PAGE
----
Opinion: A hallmark for journalismPOSTED: 07/19/12 12:15 PM
The University of Amsterdam claims that fifty percent of the people in the Netherlands want an independent hallmark for the quality of journalism. Almost two-thirds are of the opinion that journalists who do not abide by the rules for journalism ought to be banned from practicing the profession. A majority wants to hold media financially responsible for damages caused by bad reporting.
The university found that many readers, listeners and viewers want to tighten up the current self-regulation in journalism. That begs one obvious question: what is good journalism?
Joep Schaper and Nel Ruigrok of the Dutch Newsmonitor – the scientific institute for journalism – tackled this question in an article in Trouw with a reference to NRC Handelsblad’s reporting about Prince Johan Friso. NRC has the reputation of a quality newspaper but with its reporting about Friso it blundered with incorrect and therefore insufficiently checked information that had been obtained in a dubious way. The paper was heavily criticized for all this.
“Would NRC lose its quality hallmark after such an incident,” Schaper and Ruigrok wondered.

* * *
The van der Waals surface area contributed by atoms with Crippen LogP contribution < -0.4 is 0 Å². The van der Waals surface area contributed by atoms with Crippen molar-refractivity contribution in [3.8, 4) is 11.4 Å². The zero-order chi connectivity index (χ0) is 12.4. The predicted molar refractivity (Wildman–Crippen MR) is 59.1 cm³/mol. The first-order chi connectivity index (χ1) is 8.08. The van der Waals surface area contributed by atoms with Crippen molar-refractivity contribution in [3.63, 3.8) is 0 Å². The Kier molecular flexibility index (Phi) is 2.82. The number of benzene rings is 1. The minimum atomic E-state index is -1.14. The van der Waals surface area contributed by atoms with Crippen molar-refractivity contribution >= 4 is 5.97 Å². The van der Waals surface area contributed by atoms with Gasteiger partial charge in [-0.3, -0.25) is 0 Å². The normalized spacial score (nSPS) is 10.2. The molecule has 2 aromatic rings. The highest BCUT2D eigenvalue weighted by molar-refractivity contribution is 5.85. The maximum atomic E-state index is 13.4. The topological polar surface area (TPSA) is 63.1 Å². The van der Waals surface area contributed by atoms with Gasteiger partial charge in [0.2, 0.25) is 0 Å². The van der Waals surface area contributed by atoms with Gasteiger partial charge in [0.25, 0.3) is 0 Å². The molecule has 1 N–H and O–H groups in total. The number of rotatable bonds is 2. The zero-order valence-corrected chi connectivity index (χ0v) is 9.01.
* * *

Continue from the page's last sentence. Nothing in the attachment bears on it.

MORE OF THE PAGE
The researchers at the University of Amsterdam claim that the combination of professional independence, self-regulation and financial accountability would lead to a higher level of professionalism in journalism. And a majority of the public is in favor of that model, they say.
But Schaper and Ruigrok disagree, saying that every journalist knows the standard rules and that these rules are the basis for the way editorial departments operate. But what exactly is balanced reporting and when are journalists violating someone’s privacy? There will always be a discussion about these issues and the judgment of an independent institution won’t change that, they say.
The Newsmonitor researchers point out that there is already a disciplinary committee, the Council for Journalism. The weakness of this council is however that it is not able to impose sanctions and that not every publisher recognizes its authority.
This does in our opinion not mean that injured parties have nowhere to go. They are free to file a lawsuit against a publisher if they feel that a publication has damaged their reputation or their business.
So what do we think about the idea of a quality hallmark for journalism? We think it’s pretty useless. Why?
Well, first of all there is this thing of freedom of expression and press freedom. Second of all there are readers who couldn’t care less about the quality of what they read. They are the most fervent visitors of gossip websites and the most fervant readers of the so-called yellow press. We would not want to rob these readers of their right to consume fairytales, or of their right to indulge in stories that are of an extremely bad taste.
We also wonder how many people the University of Amsterdam interviewed for its survey and up to what point this survey is representative for a whole nation. We are tempted to think that it is more opportune to introduce a hallmark for these surveys that are giving us impressions that may or may not be correct. Who knows?